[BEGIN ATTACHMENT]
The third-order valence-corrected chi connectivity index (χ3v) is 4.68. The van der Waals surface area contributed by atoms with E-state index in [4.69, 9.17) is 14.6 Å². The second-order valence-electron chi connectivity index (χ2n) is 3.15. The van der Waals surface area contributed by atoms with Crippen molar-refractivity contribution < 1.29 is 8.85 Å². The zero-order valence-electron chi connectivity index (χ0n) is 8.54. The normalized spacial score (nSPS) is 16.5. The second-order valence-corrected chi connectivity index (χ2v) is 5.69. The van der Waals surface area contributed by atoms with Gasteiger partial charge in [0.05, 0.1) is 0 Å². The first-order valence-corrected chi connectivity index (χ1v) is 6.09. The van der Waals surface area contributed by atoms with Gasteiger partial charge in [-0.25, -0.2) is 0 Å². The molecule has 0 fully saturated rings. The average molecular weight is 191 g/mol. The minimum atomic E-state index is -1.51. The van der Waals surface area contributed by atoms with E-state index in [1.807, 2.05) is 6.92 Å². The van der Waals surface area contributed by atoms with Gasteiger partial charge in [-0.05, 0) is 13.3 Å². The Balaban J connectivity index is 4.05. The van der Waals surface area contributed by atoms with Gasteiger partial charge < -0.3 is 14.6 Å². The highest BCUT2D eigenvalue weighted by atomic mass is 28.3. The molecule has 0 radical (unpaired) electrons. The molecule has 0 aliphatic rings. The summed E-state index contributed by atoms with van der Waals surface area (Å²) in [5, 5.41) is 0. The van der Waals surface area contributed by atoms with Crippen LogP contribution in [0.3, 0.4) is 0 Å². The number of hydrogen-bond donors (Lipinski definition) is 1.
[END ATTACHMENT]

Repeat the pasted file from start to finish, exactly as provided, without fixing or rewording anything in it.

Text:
The third-order valence-corrected chi connectivity index (χ3v) is 4.68. The van der Waals surface area contributed by atoms with E-state index in [4.69, 9.17) is 14.6 Å². The second-order valence-electron chi connectivity index (χ2n) is 3.15. The van der Waals surface area contributed by atoms with Crippen molar-refractivity contribution < 1.29 is 8.85 Å². The zero-order valence-electron chi connectivity index (χ0n) is 8.54. The normalized spacial score (nSPS) is 16.5. The second-order valence-corrected chi connectivity index (χ2v) is 5.69. The van der Waals surface area contributed by atoms with Gasteiger partial charge in [0.05, 0.1) is 0 Å². The first-order valence-corrected chi connectivity index (χ1v) is 6.09. The van der Waals surface area contributed by atoms with Gasteiger partial charge in [-0.25, -0.2) is 0 Å². The molecule has 0 fully saturated rings. The average molecular weight is 191 g/mol. The minimum atomic E-state index is -1.51. The van der Waals surface area contributed by atoms with E-state index in [1.807, 2.05) is 6.92 Å². The van der Waals surface area contributed by atoms with Gasteiger partial charge in [-0.05, 0) is 13.3 Å². The Balaban J connectivity index is 4.05. The van der Waals surface area contributed by atoms with Gasteiger partial charge < -0.3 is 14.6 Å². The highest BCUT2D eigenvalue weighted by atomic mass is 28.3. The molecule has 0 radical (unpaired) electrons. The molecule has 0 aliphatic rings. The summed E-state index contributed by atoms with van der Waals surface area (Å²) in [5, 5.41) is 0. The van der Waals surface area contributed by atoms with Crippen LogP contribution in [0.3, 0.4) is 0 Å². The number of hydrogen-bond donors (Lipinski definition) is 1.